“The dystopian future is already here,” the UN human rights chief lamented on Monday, warning of climate change which is unleashing fires, floods and devastating heatwaves, pushing a growing number of migrants to flee. “Climate change is pushing millions of people into famine. It destroys hopes, opportunities, homes and lives. In recent months, urgent warnings have become deadly realities, again and again, all over the world,” Volker Türk said at the opening of the 54th session of the Human Rights Council.
“We don’t need any further warnings. The dystopian future is already here. We need urgent action now. And we know what to do. The real question is: what’s stopping us? » he said. His cry of alarm follows the failure of the G20 this weekend to call for an exit from fossil fuels, contrary to the hopes of several observers.
As climate change increases population movements, the High Commissioner for Human Rights denounced “indifference” in the face of the tragedy of migrants who perish on migratory routes. “I am shocked by the nonchalance shown by the more than 2,300 people who have been declared dead or missing in the Mediterranean this year,” including more than 600 in a single shipwreck off the coast of Greece in June, he said. he said. “It is clear that far greater numbers of migrants and refugees are dying” elsewhere in the world, “including in the English Channel, the Bay of Bengal and the Caribbean, where people seeking protection are constantly pushed back and expelled,” he denounced.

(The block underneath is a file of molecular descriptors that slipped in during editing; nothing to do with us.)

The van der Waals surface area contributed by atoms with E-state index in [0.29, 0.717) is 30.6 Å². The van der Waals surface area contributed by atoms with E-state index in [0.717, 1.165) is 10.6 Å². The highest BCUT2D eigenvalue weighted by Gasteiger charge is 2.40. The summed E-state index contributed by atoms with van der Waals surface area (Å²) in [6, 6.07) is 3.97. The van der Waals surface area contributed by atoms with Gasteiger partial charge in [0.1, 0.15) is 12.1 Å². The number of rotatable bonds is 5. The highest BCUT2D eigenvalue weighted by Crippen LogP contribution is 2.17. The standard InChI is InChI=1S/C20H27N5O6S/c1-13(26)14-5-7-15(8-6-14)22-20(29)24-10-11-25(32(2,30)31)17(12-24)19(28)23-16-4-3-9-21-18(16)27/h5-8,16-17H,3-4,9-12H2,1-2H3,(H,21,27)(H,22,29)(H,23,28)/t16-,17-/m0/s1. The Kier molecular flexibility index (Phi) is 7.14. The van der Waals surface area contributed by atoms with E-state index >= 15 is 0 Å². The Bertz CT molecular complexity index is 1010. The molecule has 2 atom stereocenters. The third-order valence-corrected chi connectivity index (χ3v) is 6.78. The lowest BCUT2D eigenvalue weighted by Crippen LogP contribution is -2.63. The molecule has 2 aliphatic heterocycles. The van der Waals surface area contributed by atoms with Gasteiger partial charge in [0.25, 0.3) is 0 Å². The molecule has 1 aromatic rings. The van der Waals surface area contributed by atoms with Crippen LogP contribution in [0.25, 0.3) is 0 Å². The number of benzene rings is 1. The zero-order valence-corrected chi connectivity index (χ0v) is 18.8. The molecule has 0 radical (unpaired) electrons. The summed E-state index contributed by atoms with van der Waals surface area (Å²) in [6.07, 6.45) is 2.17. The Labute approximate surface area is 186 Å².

He also pointed to situations “along the United States-Mexico border, where expulsions and expedited removal proceedings raise serious questions,” as well as “at the border of the Kingdom of Arabia Saudi Arabia, where [s]his services are requesting urgent clarifications on allegations of assassinations and ill-treatment.” In his speech, the high commissioner also gave a long list of human rights violations across the world, criticizing many countries, including China, Iran and Pakistan.
Regarding China, he stressed that the country's "recent economic challenges highlight the need for a more participatory approach that respects all human rights – including the rights of members of ethnic minorities, residents rural communities, internal migrant workers, elderly people and people with disabilities”.